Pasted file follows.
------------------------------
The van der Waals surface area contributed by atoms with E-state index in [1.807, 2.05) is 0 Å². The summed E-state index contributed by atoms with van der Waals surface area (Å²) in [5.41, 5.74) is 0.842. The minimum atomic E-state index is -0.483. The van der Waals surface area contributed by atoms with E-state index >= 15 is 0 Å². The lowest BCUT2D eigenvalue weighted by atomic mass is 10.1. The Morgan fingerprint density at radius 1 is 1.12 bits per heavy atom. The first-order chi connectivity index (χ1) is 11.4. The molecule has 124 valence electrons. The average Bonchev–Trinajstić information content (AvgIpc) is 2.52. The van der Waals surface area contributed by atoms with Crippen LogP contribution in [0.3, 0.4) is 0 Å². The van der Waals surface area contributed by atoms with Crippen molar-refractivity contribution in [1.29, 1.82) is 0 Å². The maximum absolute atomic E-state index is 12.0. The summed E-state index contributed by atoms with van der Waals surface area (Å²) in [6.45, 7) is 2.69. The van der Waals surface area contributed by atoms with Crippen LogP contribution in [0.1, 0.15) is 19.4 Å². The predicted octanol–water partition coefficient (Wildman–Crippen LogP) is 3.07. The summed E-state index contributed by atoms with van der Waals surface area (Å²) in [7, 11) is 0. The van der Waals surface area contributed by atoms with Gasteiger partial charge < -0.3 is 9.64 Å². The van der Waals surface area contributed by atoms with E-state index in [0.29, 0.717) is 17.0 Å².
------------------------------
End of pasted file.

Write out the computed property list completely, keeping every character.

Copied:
The van der Waals surface area contributed by atoms with E-state index in [1.807, 2.05) is 0 Å². The summed E-state index contributed by atoms with van der Waals surface area (Å²) in [5.41, 5.74) is 0.842. The minimum atomic E-state index is -0.483. The van der Waals surface area contributed by atoms with E-state index >= 15 is 0 Å². The lowest BCUT2D eigenvalue weighted by atomic mass is 10.1. The Morgan fingerprint density at radius 1 is 1.12 bits per heavy atom. The first-order chi connectivity index (χ1) is 11.4. The molecule has 124 valence electrons. The average Bonchev–Trinajstić information content (AvgIpc) is 2.52. The van der Waals surface area contributed by atoms with Crippen LogP contribution in [0.3, 0.4) is 0 Å². The van der Waals surface area contributed by atoms with Crippen molar-refractivity contribution in [1.29, 1.82) is 0 Å². The maximum absolute atomic E-state index is 12.0. The summed E-state index contributed by atoms with van der Waals surface area (Å²) in [6.45, 7) is 2.69. The van der Waals surface area contributed by atoms with Crippen LogP contribution in [0.1, 0.15) is 19.4 Å². The predicted octanol–water partition coefficient (Wildman–Crippen LogP) is 3.07. The summed E-state index contributed by atoms with van der Waals surface area (Å²) in [7, 11) is 0. The van der Waals surface area contributed by atoms with Gasteiger partial charge < -0.3 is 9.64 Å². The van der Waals surface area contributed by atoms with E-state index in [0.29, 0.717) is 17.0 Å².